When Local Authorities aren’t your Friends
UK local authorities (Councils) are looking at people’s social media accounts, such as Facebook, as part of their intelligence gathering and investigation tactics in areas such as council tax payments, children’s services, benefits and monitoring protests and demonstrations.
In some cases, local authorities will go so far as to use such information to make accusations of fraud and withhold urgently needed support from families who are living in extreme poverty.
Social media can prove a vast trove of information about individuals, including their personal preferences, political and religious views, physical and mental health and the identity of their friends and families.
The privacy settings of the social media platforms you use determines whether local authorities will respect the privacy of your posts, or treat your photos, conversations, likes, friendship or contacts and other information as 'fair game' for them to use. This is an unfair and arbitrary way to decide whose social media they can surveil.
Our investigation has found that:
- A significant number of local authorities are now using 'overt' social media monitoring and this substantially out-paces the use of 'covert' social media monitoring
- If you don't have good privacy settings, your data is fair game for overt social media monitoring.
- There is no quality check on the effectiveness of this form of surveillance on decision making.
- Your social media profile could be used by a local authority, without your knowledge or awareness, in a wide variety of their functions, predominantly intelligence gathering and investigations.
Whilst we may post publicly, we don't expect local authorities to look at our photos and screenshot our thoughts, and use this without our knowledge to make decisions that could have serious consequences on our life. If the council wants to request information about us, we expect proper procedures to be in place.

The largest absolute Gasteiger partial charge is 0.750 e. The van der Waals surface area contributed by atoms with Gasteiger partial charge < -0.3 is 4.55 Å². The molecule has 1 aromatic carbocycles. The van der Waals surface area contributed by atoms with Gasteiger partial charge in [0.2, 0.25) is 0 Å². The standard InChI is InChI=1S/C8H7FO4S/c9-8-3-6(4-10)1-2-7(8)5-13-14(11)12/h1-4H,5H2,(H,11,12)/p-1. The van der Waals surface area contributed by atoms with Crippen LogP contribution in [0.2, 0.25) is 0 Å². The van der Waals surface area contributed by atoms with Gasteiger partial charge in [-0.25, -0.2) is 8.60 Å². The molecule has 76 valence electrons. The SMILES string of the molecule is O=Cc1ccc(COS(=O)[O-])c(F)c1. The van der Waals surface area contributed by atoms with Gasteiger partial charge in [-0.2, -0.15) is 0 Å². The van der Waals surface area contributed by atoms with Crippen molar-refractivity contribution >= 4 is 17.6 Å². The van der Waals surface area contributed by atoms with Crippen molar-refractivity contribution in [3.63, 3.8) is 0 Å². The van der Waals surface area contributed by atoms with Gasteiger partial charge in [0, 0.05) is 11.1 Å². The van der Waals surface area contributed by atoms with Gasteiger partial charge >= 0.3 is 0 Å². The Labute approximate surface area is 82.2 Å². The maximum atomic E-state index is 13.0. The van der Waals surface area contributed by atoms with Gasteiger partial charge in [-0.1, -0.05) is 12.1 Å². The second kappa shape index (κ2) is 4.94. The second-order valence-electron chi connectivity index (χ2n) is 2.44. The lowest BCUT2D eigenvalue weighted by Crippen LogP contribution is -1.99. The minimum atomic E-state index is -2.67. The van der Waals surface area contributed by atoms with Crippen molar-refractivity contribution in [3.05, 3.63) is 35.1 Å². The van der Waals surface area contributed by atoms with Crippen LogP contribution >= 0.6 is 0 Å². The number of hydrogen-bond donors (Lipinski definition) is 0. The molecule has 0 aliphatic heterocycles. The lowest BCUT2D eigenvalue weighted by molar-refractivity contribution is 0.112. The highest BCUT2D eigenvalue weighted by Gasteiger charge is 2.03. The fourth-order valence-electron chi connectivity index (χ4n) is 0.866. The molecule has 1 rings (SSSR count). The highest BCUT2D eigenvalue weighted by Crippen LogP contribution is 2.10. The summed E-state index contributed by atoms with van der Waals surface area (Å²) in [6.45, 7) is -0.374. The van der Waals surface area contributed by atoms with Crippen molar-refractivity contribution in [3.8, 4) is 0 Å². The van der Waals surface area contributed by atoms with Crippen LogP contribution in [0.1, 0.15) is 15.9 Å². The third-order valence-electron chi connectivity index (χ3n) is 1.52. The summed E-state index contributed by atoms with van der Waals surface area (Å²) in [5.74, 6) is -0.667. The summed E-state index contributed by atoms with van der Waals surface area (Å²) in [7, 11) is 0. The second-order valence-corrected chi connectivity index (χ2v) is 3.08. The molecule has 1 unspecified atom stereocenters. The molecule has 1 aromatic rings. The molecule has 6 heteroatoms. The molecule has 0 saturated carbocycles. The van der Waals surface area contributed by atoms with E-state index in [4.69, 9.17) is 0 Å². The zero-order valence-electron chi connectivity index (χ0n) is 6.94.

What's the problem
The growing intrusion by government authorities’ risks impacting what people say online, leading to self-censorship, with the potential deleterious effect on free speech. We may have nothing to hide, but if we know our local authority is looking at our Facebook, we are likely to self-censor. The impact is a reframing of social media platforms, users and data in terms of intelligence gathering and criminality.
Making judgments based on social media is plagued by problems of interpretation. What does it mean when you ‘like’ or share a post on Facebook? Are you endorsing it, raising awareness, or opposing it? What intelligence can be gained from who you interact with and the photos you post?
The persona that we create online may not reflect our lived reality.
We are concerned that not enough consideration has been given to whether posts on social media are a genuine, precise and accurate; the impact of the time and context they are made; the potential for misinterpretation and the social context of a conversation that may take place on social media. These influence the potential for misinterpretation and reliance upon misleading ‘evidence’.
Authorities want to expand the use of this tactic. But there is a failure to record and audit whether checking an individual’s Facebook posts and using the information to make decisions has a legitimate aim, is fair or effective. The absence of public and parliamentary debate means there has been no real consideration about whether this tactic is necessary and proportionate.
If Authorities don’t understand the harms or usefulness of such tactics, but continue regardless, we could end up with automated decision-making based on social media profiling that is unaccountable and dangerously ineffective.
What is social media monitoring
Social media monitoring refers to techniques and technologies that allow the monitoring and gathering of information on social media platforms such as Facebook and Twitter.